Thor: Ragnarok director Taika Waititi recently commented on directing himself as an actor in a way that only he could. The New Zealand filmmaker makes his big-budget debut with Ragnarok, which will be a major departure from the smaller dramas and comedies he’s made to this point in his career. But based on what’s been seen in its trailers, Ragnarok has a good chance to retain some of the eccentric humor that has marked the director’s work so far.

As well as helming a major studio production for the first time in his career, Waititi will also appear in Ragnarok as Korg, a Kronan beast originating from the Incredible Hulk comics. It’s nothing new for Waititi, who started his career as an actor and also directed himself in Hunt for the Wilderpeople and What We Do In The Shadows. He addressed the unique challenges that actor-directors face in his own amusing way in a new interview.

Speaking to the Los Angeles Times, Waititi joked about the benefits of working with himself as both an actor and director, repeatedly addressing himself in the third person with his tongue firmly planted in cheek:

“You’ve got to understand that Taika Waititi the actor is an incredible person to work with. When Taika Waititi the director comes across someone like that, it just seems appropriate to give that actor a bit more time to show what they can do. I did that, and my theory was correct. I was, he was that good. As an actor, I highly valued Taika Waititi the director, who was very generous to me in giving me a few more takes than everyone else, and really let me show what I can do.”

Tessa Thompson and Taika Waititi on the set of Thor Ragnarok Thor 3: Taika Waititi the Director Praises Taika Waititi the Actor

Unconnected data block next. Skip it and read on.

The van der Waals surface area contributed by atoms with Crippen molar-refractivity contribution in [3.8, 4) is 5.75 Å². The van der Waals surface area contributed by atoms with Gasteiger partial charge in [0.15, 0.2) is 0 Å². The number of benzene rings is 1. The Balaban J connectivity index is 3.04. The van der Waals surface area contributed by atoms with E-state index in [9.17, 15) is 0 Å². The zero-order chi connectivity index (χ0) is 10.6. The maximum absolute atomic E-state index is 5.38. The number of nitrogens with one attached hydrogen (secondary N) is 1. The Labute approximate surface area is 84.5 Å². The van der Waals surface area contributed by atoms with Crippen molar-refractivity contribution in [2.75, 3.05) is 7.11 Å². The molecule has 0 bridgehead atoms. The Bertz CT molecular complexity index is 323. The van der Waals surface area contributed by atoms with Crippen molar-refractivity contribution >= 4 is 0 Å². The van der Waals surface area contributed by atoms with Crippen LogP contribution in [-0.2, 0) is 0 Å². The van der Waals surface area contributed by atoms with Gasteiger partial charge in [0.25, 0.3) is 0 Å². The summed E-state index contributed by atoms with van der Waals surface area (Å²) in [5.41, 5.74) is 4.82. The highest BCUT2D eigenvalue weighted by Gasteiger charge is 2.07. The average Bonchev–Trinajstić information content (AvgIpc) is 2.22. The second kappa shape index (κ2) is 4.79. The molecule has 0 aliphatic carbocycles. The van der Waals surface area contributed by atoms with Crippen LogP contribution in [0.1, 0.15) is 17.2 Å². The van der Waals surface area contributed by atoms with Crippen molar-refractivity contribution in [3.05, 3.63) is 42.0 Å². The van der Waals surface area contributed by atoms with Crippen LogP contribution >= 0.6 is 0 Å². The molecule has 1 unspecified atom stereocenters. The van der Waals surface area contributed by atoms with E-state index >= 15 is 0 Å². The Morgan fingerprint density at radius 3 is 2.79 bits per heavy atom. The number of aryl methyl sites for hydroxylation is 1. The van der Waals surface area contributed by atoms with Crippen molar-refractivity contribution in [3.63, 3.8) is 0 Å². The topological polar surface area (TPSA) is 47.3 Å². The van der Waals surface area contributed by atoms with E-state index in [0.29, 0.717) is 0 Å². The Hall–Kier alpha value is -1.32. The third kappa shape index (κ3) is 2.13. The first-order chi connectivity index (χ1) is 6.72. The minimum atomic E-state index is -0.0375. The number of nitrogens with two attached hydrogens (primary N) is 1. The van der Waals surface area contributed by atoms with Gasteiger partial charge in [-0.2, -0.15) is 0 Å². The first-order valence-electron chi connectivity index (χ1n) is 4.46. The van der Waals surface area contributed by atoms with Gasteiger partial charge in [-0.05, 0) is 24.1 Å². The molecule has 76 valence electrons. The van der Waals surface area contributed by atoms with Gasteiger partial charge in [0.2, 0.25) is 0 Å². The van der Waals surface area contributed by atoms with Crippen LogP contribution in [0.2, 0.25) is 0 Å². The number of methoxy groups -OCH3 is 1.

Obviously, he’s having some fun. However, taking the serious side, Waititi did imply that he fleshed out the character of Korg beyond just a few scenes as was as originally intended, according to the Los Angeles Times. The director donned a motion-capture suit to portray the creature, a large, imposing purple rock monster who will be similar to the giant Kronan seen in Thor: The Dark World and a formidable foe for Thor – especially if he fights alongside The Hulk.

Ragnarok has plenty of potential with Waititi behind the cameras, and his acting as Korg has a good chance to showcase the director’s eccentric brand of humor; especially as so much of it and the film was improvised. Previews for the sequel have already revealed a shift in tone toward humor and away from the often heavy-handed nature of the first two Thor movies. Waititi could ultimately land Ragnarok among the funniest movies in the entire MCU.

Regardless of how you may feel about Waititi’s changes to the Thor universe, there’s no arguing that Thor: Ragnarok will be different from what the franchise has brought before.

Next: The 3 Reasons Cate Blanchett Wanted To Be In Thor: Ragnarok

Source: Los Angeles Times

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